A Look Ahead for the Week of May 6, 2024

House and Senate lawmakers are in Harrisburg this week and, as always, the PA Chamber is currently monitoring several pieces of legislation with the potential to impact the state’s business community.

Equal Pay Law Weaponization (H.B. 98)

House Bill 98 may receive a vote on the House Floor this week.

This legislation would make drastic changes to Pennsylvania’s Equal Pay law, adding new vague standards, essentially gutting the exceptions section of the law and making it nearly impossible for an employer to defend against a legal action brought under this Act. The bill would also restrict the type of questions employers may ask job applicants related to wages, significantly increase penalties, create new causes of action, extend the statute of limitations from two to three years, and allow for uncapped punitive damages.

Federal and state laws require employers to pay women and men equally for equal work.  The law has also always recognized pay disparities often do exist for reasons that have nothing to do with discrimination and therefore provides several exceptions. This law guts these exceptions, putting the burden on employers to demonstrate that discrimination was not a factor and setting an impossibly high bar to do so. This legislation will expose honest, law-abiding employers to lawsuits and severe penalties, which may particularly harm small businesses.

Workers’ Compensation Expansion (H.B. 1632)

House Bill 1632 may receive a vote on the House Floor this week.

This legislation would dramatically expand eligibility for workers’ compensation disability benefits for various categories of employees diagnosed with mental health conditions.

Under current law, mental health conditions are generally compensable for workers’ compensation medical and wage-loss benefits if they are related to a physical injury or the result of an incident outside of the normal scope of employment. Otherwise, mental healthcare costs are generally covered by regular health insurance. This legislation – which is intended to cover emergency response personnel, but may be interpreted to include certain private sector employees as well – would trigger eligibility for workers’ compensation without safeguards to avoid misuse, which could increase costs significantly and incentivize plaintiffs’ attorneys to file unwarranted claims.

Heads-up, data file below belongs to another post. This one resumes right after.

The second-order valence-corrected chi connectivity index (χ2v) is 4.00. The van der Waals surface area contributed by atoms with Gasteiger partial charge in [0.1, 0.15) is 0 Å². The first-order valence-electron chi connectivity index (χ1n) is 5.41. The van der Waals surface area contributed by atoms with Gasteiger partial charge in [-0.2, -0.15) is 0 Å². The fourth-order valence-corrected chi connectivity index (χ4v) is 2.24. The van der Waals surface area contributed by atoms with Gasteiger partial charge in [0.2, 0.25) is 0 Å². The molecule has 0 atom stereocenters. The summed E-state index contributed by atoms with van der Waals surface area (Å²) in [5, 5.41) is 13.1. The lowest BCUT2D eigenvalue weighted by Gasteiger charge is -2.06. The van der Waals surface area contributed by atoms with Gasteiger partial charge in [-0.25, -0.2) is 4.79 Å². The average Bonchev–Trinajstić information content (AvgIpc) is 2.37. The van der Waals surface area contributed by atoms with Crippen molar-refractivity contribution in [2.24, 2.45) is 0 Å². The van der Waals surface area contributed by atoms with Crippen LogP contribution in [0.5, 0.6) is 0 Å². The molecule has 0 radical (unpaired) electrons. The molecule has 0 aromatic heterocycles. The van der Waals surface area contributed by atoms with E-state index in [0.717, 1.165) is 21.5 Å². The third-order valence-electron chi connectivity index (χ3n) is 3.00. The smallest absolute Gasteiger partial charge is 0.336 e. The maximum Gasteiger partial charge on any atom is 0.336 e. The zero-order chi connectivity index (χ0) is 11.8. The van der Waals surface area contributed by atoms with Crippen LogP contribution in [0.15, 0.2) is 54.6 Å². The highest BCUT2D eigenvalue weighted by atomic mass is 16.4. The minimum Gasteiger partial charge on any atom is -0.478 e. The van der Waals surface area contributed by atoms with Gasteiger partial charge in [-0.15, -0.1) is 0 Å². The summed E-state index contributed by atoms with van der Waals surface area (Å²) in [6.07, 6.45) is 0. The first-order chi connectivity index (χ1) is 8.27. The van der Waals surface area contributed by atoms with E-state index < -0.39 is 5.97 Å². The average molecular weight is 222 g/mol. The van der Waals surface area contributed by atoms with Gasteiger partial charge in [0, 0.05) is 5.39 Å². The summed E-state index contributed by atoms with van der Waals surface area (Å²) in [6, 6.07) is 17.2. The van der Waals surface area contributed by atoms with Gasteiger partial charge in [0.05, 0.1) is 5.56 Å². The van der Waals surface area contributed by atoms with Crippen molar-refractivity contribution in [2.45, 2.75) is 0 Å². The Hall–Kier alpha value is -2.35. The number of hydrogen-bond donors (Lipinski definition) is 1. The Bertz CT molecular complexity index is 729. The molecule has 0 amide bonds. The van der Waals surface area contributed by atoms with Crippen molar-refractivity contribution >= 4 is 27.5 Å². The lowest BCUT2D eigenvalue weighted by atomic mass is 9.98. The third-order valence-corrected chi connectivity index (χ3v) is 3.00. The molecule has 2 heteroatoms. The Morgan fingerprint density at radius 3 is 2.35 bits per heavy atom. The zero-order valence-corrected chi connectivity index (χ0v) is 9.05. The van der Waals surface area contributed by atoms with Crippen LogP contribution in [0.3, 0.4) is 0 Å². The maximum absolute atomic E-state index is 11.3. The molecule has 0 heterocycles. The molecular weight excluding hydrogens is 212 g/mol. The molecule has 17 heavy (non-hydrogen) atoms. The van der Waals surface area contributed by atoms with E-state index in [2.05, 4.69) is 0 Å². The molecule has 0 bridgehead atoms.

Healthcare Workplace Bill

House Bill 2247 is expected to receive a vote in the House Labor & Industry Committee this week.

This legislation proposes a comprehensive framework to regulate workplace violence prevention in healthcare facilities.

The bill includes policies focused on training, reporting, establishing internal committees, risk assessment, among other areas.  In many cases, the mandates in the bill may be duplicative with internal policies and procedures already maintained by healthcare employers.  The PA Chamber appreciates and agrees with the intent of this bill but is urging lawmakers to engage with impacted employers and work cooperatively to develop legislation that is effective and workable.

Electronic Payment of Wages (S.B. 1026)

Senate Bill 1026 is expected to receive a vote in the Senate Labor & Industry Committee this week.

This legislation would permit employers to pay all wages by electronic means.

Employers in Pennsylvania are currently allowed to pay employees through payroll or direct deposit. And while the vast majority of employees agree to and prefer electronic payment, an employer is required to accommodate a request for a paper check if even a single employee requests it.  This creates administrative challenges and inefficiencies for employers who must maintain systems and processes to prepare for and accommodate these requests.



Founded in 1916, the Pennsylvania Chamber of Business and Industry is the state's largest broad-based business association, with its membership comprising businesses of all sizes and across all industry sectors. The PA Chamber is The Statewide Voice of BusinessTM.